Jenica: A mother’s love. I love that story too, because it's also really a testament to taking your health and your family growing, I don't even know how to properly say it, into your own hands. Because I love that Mark was like, “You know what? We know that this works for us, despite what your doctor thinks that he knows. So I love that he called and said this is what we want and really stood up for your family.” Because had he not done that, I mean, the story could have been completely different.
Kelly: It would have been, for sure. I mean, I love that you pointed that out. Because it is a highlight for sure for me because I just was sobbing. And I was so easily broken at that point because I was just holding on by a string.
And I was like, “Oh, it's a fraud.” And he was like, “No, we're not done fighting this. No, there's no reason not to try. There's no reason not to do it if it can't hurt us.” And he just did. He was like, “Nope, we're doing this.” And oh my goodness, I'm forever grateful to him.
Jenica: Yeah, I love that. And I think that that really is incredible because oftentimes, I think we maybe put a little bit too much trust in our doctors, when in reality we know what's best. And like you said, there's a reason for everything. Clearly God was telling you through the two people that you trust in your life, that this would be a really good option for you.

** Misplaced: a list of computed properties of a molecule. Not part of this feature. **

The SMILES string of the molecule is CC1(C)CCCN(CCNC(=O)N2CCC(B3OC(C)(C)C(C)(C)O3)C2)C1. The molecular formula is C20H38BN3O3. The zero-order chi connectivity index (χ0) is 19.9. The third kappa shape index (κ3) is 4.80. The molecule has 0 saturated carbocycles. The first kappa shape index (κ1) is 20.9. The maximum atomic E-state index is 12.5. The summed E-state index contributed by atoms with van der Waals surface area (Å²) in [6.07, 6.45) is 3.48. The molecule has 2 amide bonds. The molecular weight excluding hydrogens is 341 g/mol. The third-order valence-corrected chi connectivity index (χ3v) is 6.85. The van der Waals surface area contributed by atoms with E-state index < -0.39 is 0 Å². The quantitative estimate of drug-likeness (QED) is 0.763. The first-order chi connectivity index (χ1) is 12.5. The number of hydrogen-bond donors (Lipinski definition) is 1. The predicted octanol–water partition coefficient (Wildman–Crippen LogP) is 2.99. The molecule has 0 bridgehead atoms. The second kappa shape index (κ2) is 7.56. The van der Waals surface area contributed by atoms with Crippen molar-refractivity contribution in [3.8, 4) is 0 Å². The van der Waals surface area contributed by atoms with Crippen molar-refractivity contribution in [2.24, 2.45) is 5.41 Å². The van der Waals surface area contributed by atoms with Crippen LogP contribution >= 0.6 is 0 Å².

And your doctor is not going to get that personal revelation for you, but you will. And so you really need to hold true to those promptings I think, because again each of us know what's best for ourselves. We can't put that in anyone else's hands.
Kelly: I love that you pointed that out. And I want to like give it up for me know my mom and my girlfriend who were probably terrified after all the advice they knew I had been getting. Everyone was trying to tell me how to fix it, or what was I doing, or how could I do this, or is it my fault?
For them to be willing to quietly and discreetly and just with the best intentions open their mouth to me, I will forever be grateful for those phone calls. Because how many times have I had a feeling like, “Maybe I should say something.” And then I just don't want to offend. It’s like we just don't want to say the wrong thing.
And I'm so grateful that they were brave enough to just follow their heart. And I think when we really have a burning, we shouldn't really dole out advice all the time to people, because I don't think most people want it. But if there's a burning feeling and somebody that you feel like could possibly help them, I know I'll forever be grateful for that.
Jenica: I love that. Thank you for sharing that with us. Okay, so another question I want to ask you is, do you feel like there are certain things that you do in your daily life back then, or now, or both where you feel like it really puts you in a better headspace to be able to then move forward through anything that comes your way?
Kelly: Hmm, that's a really, really good question. I think that, you know, we've talked about a little bit. I think keeping a real grounded understanding of who I am and my worth is just very important for everything.